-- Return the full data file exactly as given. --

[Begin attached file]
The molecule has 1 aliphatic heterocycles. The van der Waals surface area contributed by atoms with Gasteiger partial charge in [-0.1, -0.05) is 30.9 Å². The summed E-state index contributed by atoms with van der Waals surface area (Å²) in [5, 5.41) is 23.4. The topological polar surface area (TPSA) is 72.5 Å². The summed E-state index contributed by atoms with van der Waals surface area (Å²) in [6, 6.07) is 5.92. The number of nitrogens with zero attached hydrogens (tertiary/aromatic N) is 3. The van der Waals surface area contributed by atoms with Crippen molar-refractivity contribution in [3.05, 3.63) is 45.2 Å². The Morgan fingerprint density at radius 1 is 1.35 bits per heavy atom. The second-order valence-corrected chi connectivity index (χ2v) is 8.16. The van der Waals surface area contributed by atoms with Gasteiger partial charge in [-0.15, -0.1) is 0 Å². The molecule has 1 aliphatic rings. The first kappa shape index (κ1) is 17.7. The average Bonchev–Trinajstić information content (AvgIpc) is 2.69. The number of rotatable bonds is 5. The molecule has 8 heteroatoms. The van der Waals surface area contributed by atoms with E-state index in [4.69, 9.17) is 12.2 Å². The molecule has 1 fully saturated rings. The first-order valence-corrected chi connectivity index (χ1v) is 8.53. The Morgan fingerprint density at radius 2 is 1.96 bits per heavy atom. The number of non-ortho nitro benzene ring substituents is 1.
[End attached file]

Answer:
The molecule has 1 aliphatic heterocycles. The van der Waals surface area contributed by atoms with Gasteiger partial charge in [-0.1, -0.05) is 30.9 Å². The summed E-state index contributed by atoms with van der Waals surface area (Å²) in [5, 5.41) is 23.4. The topological polar surface area (TPSA) is 72.5 Å². The summed E-state index contributed by atoms with van der Waals surface area (Å²) in [6, 6.07) is 5.92. The number of nitrogens with zero attached hydrogens (tertiary/aromatic N) is 3. The van der Waals surface area contributed by atoms with Crippen molar-refractivity contribution in [3.05, 3.63) is 45.2 Å². The Morgan fingerprint density at radius 1 is 1.35 bits per heavy atom. The second-order valence-corrected chi connectivity index (χ2v) is 8.16. The van der Waals surface area contributed by atoms with Gasteiger partial charge in [-0.15, -0.1) is 0 Å². The molecule has 1 aliphatic rings. The first kappa shape index (κ1) is 17.7. The average Bonchev–Trinajstić information content (AvgIpc) is 2.69. The number of rotatable bonds is 5. The molecule has 8 heteroatoms. The van der Waals surface area contributed by atoms with E-state index in [4.69, 9.17) is 12.2 Å². The molecule has 1 fully saturated rings. The first-order valence-corrected chi connectivity index (χ1v) is 8.53. The Morgan fingerprint density at radius 2 is 1.96 bits per heavy atom. The number of non-ortho nitro benzene ring substituents is 1.